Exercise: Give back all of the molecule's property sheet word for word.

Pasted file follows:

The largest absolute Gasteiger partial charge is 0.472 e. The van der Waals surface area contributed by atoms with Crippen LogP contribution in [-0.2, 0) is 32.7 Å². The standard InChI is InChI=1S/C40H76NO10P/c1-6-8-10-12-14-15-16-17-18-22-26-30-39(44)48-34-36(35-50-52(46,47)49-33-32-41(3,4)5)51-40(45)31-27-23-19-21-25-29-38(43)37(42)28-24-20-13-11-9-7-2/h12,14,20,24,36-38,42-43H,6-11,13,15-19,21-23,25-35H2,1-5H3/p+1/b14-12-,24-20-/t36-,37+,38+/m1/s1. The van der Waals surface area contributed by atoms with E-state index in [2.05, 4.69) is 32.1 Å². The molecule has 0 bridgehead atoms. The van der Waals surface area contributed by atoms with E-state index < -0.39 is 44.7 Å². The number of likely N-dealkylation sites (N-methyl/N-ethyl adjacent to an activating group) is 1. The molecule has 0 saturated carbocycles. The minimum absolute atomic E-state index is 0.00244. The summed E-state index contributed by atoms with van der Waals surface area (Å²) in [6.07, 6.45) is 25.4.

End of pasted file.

The largest absolute Gasteiger partial charge is 0.472 e. The van der Waals surface area contributed by atoms with Crippen LogP contribution in [-0.2, 0) is 32.7 Å². The standard InChI is InChI=1S/C40H76NO10P/c1-6-8-10-12-14-15-16-17-18-22-26-30-39(44)48-34-36(35-50-52(46,47)49-33-32-41(3,4)5)51-40(45)31-27-23-19-21-25-29-38(43)37(42)28-24-20-13-11-9-7-2/h12,14,20,24,36-38,42-43H,6-11,13,15-19,21-23,25-35H2,1-5H3/p+1/b14-12-,24-20-/t36-,37+,38+/m1/s1. The van der Waals surface area contributed by atoms with E-state index in [2.05, 4.69) is 32.1 Å². The molecule has 0 bridgehead atoms. The van der Waals surface area contributed by atoms with E-state index < -0.39 is 44.7 Å². The number of likely N-dealkylation sites (N-methyl/N-ethyl adjacent to an activating group) is 1. The molecule has 0 saturated carbocycles. The minimum absolute atomic E-state index is 0.00244. The summed E-state index contributed by atoms with van der Waals surface area (Å²) in [6.07, 6.45) is 25.4.